This, of course, is the foundation of Ann’s unhappiness – the absence of real, tangible affection from her husband. Maybe he really does care about her, maybe she’s just another signifier of his status and success. Either way, Stevens captures the ache Ann feels at her romantic disconnect from Roger better through image than he does through dialogue; even nestled in the hills above Los Angeles, or set against the backdrop of the Pacific Ocean, Private Property is filmed with a philosophy of confinement. Windows are a recurring motif throughout, acting as conduits for longing, whether prurient or desperate. Those images reinforce how trapped the characters are by their prejudices, their ill-intentions, their indifference, and their feelings of isolation. The branches of a wicker ornament obscure a shot of Ann and Duke dancing together, giving the appearance of a cage wrapped about them as they tentatively explore their infatuations with one another. (It’s true that Duke first approaches Ann to violate her, but he also becomes very clearly lovestruck by her.)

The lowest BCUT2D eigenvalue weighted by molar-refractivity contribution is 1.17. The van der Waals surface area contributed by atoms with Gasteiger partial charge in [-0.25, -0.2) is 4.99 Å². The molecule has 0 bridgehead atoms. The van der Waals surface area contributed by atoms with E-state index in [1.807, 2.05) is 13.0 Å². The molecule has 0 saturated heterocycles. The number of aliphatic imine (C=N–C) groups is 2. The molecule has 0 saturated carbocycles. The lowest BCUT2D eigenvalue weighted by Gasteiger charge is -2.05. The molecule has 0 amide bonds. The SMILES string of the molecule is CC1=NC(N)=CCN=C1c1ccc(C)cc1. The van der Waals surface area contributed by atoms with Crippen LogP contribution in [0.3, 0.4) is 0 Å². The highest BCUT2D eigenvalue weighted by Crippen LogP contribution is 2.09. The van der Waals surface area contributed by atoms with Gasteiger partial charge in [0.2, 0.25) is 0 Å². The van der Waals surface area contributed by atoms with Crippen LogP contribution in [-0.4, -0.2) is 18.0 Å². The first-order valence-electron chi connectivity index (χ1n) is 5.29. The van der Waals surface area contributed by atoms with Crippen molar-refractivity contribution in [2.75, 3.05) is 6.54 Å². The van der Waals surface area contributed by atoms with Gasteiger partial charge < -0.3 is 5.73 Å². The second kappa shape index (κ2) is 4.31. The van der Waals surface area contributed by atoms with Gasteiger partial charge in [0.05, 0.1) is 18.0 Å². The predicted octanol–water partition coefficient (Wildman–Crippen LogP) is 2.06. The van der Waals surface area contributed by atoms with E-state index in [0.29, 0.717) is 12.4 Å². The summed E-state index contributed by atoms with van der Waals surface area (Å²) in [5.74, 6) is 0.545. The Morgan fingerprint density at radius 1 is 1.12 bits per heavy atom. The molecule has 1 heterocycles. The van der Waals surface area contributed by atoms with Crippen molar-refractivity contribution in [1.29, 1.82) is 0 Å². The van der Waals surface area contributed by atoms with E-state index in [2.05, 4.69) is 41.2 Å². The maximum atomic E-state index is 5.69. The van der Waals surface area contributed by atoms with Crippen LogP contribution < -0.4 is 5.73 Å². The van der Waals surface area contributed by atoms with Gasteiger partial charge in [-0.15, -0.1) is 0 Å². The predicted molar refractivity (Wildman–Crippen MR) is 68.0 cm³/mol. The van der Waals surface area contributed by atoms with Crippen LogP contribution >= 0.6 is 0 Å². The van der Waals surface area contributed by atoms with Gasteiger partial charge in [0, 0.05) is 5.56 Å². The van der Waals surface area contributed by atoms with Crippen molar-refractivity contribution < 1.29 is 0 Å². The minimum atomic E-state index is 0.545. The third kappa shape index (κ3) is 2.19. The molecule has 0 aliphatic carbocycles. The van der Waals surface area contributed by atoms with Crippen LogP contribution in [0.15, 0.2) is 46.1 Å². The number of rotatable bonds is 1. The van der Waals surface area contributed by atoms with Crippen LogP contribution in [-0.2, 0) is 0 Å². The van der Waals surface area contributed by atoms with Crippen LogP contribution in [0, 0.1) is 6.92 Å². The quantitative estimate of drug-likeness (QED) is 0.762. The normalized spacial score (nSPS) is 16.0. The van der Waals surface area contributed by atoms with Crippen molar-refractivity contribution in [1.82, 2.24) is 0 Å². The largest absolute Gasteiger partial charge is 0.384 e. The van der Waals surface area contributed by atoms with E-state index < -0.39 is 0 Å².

It’s a class war where neither side is smart enough to admit their own boorishness. Roger might not be a rapist, but his dismissive, possessive attitude toward Ann is no less appalling in its casual sexism; meanwhile, Duke and Boots don’t care that their perspectives on women are roundly regressive. All three men just want what they want without having to worry about the feelings of the person they want it from. Ward plays Roger as aloof, Allen makes Duke into an imbalanced and smitten schoolboy, and Oates, sitting on the sidelines, is the film’s Lennie Small. It may be equally surprising and unsurprising that Oates’ performance is the best in the entire movie despite his lack of screen time relative to Allen and Manx; he’s a terrific actor with great presence, the sort of person who can leave an impression just by standing off to the side and staring at the action occurring around him. He’s a sponge absorbing Private Property‘s reluctant desire and wanton salaciousness. All told, the film is minor Oates, but it’s a major find from its era, a kinky exercise in tension with as much love for Alfred Hitchcock as for voyeuristic excitement.